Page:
Besides, this weekend sees the return of The Undertones to my adopted neck of the woods, and it’s now more than 30 years since I was first granted an interview with older O’Neill brother John, that interview for my Captains Log fanzine conducted in his last few days with the band he co-formed after the original Undertones split, That Petrol Emotion.

So with that in mind, here’s part one of a WriteWyattUK special, and I reminded John straight away about that previous interview in late October 1988, the title of the resultant feature – ‘More Songs About Factories and Girls’ – bringing it all back for him.

“I remember that! Yeah, I think I might have a copy.”

Gold dust, John. Look after it. The location for that chat was backstage at my hometown venue, Guildford Civic Hall, where the Petrols also played three years earlier as a support act to The Long Ryders. And I seem to recall it was one of your last shows before heading home.

“Really? Ah right! Didn’t we end up with a cover version of ‘Mother Sky?’”

You certainly did, joined on stage for a take on that Can classic by your own support, Hugo Largo. A great memory, among the very finest of my time seeing the Petrols over the years.

“Yeah, I remember that. A long time ago.”

It was clearly a key time for the band, TPE’s third album, End of the Millennium Psychosis Blues, struggling to make the impact I felt it deserved, and John rocking his bandmates by – at least privately – announcing he was going home to Derry after around four years in London, family commitments taking precedence, a new start awaiting him.

At that point, fellow Petrols guitarist Raymond Gorman had problems of his own, missing that night and a few more, the partying and temptations taking their toll, John Marchini joining the live band earlier than planned while Damian O’Neill switched from bass to join his brother on guitar. But as it turned out, John’s departure was perhaps the spark the regalvanised band needed, all taking a step up, new heights soon scaled. And while the commercial success they deserved never quite came about, two acclaimed if somewhat ignored albums followed before they felt it was time to call it a day.

Anyway, I’m guessing that John, now 61 (not as if you’d think any of The Undertones are beyond their 30s when you see them live), has been home in Derry for 30 years now.

“Well yeah. My wife was pregnant with our second child. That was what made my decision. I had to move back.”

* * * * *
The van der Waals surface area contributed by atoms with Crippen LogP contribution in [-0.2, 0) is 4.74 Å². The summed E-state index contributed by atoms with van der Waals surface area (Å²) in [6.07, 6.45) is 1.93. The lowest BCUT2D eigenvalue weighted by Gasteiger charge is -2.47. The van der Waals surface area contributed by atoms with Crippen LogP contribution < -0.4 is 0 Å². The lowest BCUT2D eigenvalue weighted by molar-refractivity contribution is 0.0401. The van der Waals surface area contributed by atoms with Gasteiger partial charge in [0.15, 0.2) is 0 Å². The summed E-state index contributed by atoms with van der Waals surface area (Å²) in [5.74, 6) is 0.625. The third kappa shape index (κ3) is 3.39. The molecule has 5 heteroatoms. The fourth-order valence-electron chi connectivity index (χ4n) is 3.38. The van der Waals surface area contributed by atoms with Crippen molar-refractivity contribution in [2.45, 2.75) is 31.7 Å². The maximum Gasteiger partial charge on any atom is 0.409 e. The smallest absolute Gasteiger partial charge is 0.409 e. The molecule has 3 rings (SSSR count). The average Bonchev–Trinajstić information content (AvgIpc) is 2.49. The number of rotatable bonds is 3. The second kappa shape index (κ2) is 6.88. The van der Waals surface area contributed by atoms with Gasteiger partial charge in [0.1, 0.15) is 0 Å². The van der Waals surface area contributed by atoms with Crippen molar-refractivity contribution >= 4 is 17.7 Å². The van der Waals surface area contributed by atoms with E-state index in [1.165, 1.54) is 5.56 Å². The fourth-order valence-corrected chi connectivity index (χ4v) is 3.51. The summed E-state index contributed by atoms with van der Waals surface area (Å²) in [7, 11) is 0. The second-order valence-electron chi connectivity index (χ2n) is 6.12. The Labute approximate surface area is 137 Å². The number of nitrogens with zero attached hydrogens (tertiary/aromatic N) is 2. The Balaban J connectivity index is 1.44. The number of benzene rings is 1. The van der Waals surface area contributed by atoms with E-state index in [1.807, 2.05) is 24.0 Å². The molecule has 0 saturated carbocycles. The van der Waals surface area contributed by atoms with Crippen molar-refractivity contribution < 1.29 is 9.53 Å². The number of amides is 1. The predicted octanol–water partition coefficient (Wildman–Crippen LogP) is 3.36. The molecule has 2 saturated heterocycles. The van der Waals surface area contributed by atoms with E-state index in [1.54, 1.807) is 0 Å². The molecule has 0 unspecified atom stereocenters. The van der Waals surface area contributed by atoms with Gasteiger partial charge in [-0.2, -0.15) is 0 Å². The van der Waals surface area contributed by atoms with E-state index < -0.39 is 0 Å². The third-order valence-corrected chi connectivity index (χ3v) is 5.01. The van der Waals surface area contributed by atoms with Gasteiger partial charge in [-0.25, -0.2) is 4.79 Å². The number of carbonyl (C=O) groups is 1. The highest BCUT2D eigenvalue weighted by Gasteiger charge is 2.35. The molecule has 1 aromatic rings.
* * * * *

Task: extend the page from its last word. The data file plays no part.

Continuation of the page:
As it turned out, I think you stepping away – in the long term – proved to be the shot in the arm your bandmates needed, to stand on their own feet.

“I think so too. I think the first Petrols LP is great, but Chemicrazy is amazing.”

True. Manic Pop Thrill remains my favourite though.

“Damian always says that, funnily enough. It is great, and still holds up better than Babble or End of the Millennium …, but Chemicrazy and Catch A Fire (that’ll be Fireproof) are phenomenal too.”

In my case perhaps it’s coloured by nostalgia and great memories of your early London dates, from the Pindar of Wakefield and Chalk Farm Enterprise to Bay 63, Kennington Cricketers, and so on. A sense of ownership, maybe. You were our band, you could say.

“Yeah, I have fantastic memories from around then. Loved it. I look back on all those days with fond memories.”

I also totally understood your decision to give the band up. I’ve been there since with family of my own, recognising those over-riding emotions. Looking back to our interview, it makes even more sense to me. But do you miss anything about London today?

“The ironic thing is that our two kids now both live in London, living and working there, and we love going over. Obviously, it’s changed a lot, but it’s got better and better. I love London now, and every time me and my wife are over there … it just shows you what comes around!”

Have either of your children followed your path into music?

“Not really. My son would put me on to new things and I’d put him on to old things. We have similar tastes. We went to see the Oh Sees a few months ago and more recently Yo La Tengo (no relation to Hugo Largo, pop kids) in London. That was a phenomenal concert.”

I saw via social media recently that there was a rare alignment of the stars and the old That Petrol Emotion reformed … at least for one night only.

“Oh right, that was just a big coincidence, with Steve Mack in town. We all met up and that was great, catching up with everyone, and Raymond was on great form.”

I have to ask, were there secret talks about an imminent Petrols reunion?

“That was just pure coincidence. There‘s the odd rumour that they’re going to get back together again, but I don’t know.”

I think the clue there was in the ‘they’re’. If there is any reunion, perhaps John wouldn’t be a central figure. Ah well.

Six Appeal: That Petrol Emotion reconvene, at least for one night only, over a drink in London back in February

“But I know Damian, Ciaran, Raymond and Brendan were rehearsing the next day as The Everlasting Yeah, and the Petrols did reform anyway. I wasn’t involved then, but … I don’t mind anyway. I loved seeing them reform. I’m quite happy to be in the audience, y’know.”

Besides, John remains busy with his own project, a long-term musical partnership back in Derry with Locky Morris for the band Rare, whose sole LP, 1998’s PeopleFreak, appeared a decade after his return to Northern Ireland.